Google continues to feel fallout from collecting WiFi payload data

Google is still experiencing the fallout associated with its revelation that it had been collecting payload data on open WiFi networks through its Google Street View program.

During the company's I/O conference in San Francisco, Google co-founder Sergey Brin simply said: "We screwed up ...  I'm not going to make any excuses about it."

The search giant has said, however, that it has never used any of the data in its Google products. The finding came after the data protection authority (DPA) in Hamburg, Germany asked Google to audit the WiFi data its Street View cars collect for use in its location products. Google said it has typically collected just fragments of payload data since its cars are on the move, someone would need to be using the network as a car passed by and Google's in-car equipment automatically changes channels about five times a second.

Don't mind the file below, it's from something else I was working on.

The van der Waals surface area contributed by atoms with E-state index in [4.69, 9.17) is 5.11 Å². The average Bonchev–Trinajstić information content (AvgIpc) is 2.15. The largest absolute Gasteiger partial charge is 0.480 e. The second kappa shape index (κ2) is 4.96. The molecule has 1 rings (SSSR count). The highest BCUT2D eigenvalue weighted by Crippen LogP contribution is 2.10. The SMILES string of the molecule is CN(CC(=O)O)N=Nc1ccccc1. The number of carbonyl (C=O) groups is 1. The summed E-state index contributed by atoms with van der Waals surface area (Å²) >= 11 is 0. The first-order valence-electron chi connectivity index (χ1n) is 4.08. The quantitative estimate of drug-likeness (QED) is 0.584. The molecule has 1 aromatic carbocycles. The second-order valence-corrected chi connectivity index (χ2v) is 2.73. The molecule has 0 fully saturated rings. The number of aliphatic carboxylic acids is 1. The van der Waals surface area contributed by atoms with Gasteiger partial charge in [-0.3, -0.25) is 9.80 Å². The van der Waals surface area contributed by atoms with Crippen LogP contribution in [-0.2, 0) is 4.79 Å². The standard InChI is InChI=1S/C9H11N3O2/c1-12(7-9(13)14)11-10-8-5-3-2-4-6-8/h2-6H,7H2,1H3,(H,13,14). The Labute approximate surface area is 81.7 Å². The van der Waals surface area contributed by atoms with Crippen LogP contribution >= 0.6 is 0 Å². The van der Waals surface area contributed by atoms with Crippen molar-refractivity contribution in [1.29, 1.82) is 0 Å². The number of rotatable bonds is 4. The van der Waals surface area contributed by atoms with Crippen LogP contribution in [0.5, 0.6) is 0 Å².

Google has decided to stop its Street View cars from collecting WiFi network data altogether, but the company is encountering a host of complaints and possible government actions, including one from the Federal Trade Commission, when it comes to the Street View program, which powers Google's location products.

Brin also addressed criticism that Google's famously laid-back culture isn't designed to prevent problems such as this one. "First, we do have a lot of internal controls in place, but obviously, they didn't prevent this error from occurring. We are putting more internal controls in place," Brin said.

"Trust is very important to us, Brin said. "We're going to do everything we can to preserve that trust."

For more:
- see this Cnet article

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